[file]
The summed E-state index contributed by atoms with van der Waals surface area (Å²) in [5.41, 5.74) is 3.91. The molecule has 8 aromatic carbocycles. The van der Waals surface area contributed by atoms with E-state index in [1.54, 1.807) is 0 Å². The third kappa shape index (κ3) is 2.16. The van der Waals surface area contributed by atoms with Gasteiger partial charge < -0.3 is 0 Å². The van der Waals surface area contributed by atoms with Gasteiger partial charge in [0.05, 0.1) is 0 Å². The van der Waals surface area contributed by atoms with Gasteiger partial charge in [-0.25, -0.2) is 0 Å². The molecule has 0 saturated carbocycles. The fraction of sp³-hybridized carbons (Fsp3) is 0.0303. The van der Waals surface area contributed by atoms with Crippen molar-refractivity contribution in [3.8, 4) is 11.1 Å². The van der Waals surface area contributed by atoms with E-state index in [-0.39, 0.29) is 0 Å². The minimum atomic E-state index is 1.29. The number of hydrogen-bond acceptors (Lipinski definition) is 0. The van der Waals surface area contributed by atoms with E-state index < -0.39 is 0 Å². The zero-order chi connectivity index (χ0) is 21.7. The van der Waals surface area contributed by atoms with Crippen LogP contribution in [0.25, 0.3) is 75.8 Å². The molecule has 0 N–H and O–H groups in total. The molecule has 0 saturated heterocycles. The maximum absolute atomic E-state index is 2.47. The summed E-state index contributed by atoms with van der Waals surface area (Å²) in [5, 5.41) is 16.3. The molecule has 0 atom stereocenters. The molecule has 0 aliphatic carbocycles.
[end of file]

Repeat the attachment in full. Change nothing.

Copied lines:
The summed E-state index contributed by atoms with van der Waals surface area (Å²) in [5.41, 5.74) is 3.91. The molecule has 8 aromatic carbocycles. The van der Waals surface area contributed by atoms with E-state index in [1.54, 1.807) is 0 Å². The third kappa shape index (κ3) is 2.16. The van der Waals surface area contributed by atoms with Gasteiger partial charge < -0.3 is 0 Å². The van der Waals surface area contributed by atoms with Gasteiger partial charge in [0.05, 0.1) is 0 Å². The van der Waals surface area contributed by atoms with Gasteiger partial charge in [-0.25, -0.2) is 0 Å². The molecule has 0 saturated carbocycles. The fraction of sp³-hybridized carbons (Fsp3) is 0.0303. The van der Waals surface area contributed by atoms with Crippen molar-refractivity contribution in [3.8, 4) is 11.1 Å². The van der Waals surface area contributed by atoms with E-state index in [-0.39, 0.29) is 0 Å². The minimum atomic E-state index is 1.29. The number of hydrogen-bond acceptors (Lipinski definition) is 0. The van der Waals surface area contributed by atoms with E-state index < -0.39 is 0 Å². The zero-order chi connectivity index (χ0) is 21.7. The van der Waals surface area contributed by atoms with Crippen LogP contribution in [0.25, 0.3) is 75.8 Å². The molecule has 0 N–H and O–H groups in total. The molecule has 0 saturated heterocycles. The maximum absolute atomic E-state index is 2.47. The summed E-state index contributed by atoms with van der Waals surface area (Å²) in [5, 5.41) is 16.3. The molecule has 0 atom stereocenters. The molecule has 0 aliphatic carbocycles.